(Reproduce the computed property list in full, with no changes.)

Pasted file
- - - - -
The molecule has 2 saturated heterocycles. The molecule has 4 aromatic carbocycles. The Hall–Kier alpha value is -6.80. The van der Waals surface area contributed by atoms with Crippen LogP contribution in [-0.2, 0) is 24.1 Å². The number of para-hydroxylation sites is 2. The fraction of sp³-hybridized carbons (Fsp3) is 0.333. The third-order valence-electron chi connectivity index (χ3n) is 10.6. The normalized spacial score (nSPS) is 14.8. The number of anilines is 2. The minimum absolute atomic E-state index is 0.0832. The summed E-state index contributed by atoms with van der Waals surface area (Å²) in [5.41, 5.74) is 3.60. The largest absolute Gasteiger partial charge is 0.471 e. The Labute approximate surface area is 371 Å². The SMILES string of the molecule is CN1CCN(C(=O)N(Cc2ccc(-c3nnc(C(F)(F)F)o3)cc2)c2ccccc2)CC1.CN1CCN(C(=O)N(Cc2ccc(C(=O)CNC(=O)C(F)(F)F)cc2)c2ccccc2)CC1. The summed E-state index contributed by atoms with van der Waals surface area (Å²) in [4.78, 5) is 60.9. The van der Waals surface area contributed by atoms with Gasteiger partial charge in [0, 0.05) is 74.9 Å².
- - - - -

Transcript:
The molecule has 2 saturated heterocycles. The molecule has 4 aromatic carbocycles. The Hall–Kier alpha value is -6.80. The van der Waals surface area contributed by atoms with Crippen LogP contribution in [-0.2, 0) is 24.1 Å². The number of para-hydroxylation sites is 2. The fraction of sp³-hybridized carbons (Fsp3) is 0.333. The third-order valence-electron chi connectivity index (χ3n) is 10.6. The normalized spacial score (nSPS) is 14.8. The number of anilines is 2. The minimum absolute atomic E-state index is 0.0832. The summed E-state index contributed by atoms with van der Waals surface area (Å²) in [5.41, 5.74) is 3.60. The largest absolute Gasteiger partial charge is 0.471 e. The Labute approximate surface area is 371 Å². The SMILES string of the molecule is CN1CCN(C(=O)N(Cc2ccc(-c3nnc(C(F)(F)F)o3)cc2)c2ccccc2)CC1.CN1CCN(C(=O)N(Cc2ccc(C(=O)CNC(=O)C(F)(F)F)cc2)c2ccccc2)CC1. The summed E-state index contributed by atoms with van der Waals surface area (Å²) in [4.78, 5) is 60.9. The van der Waals surface area contributed by atoms with Gasteiger partial charge in [0, 0.05) is 74.9 Å².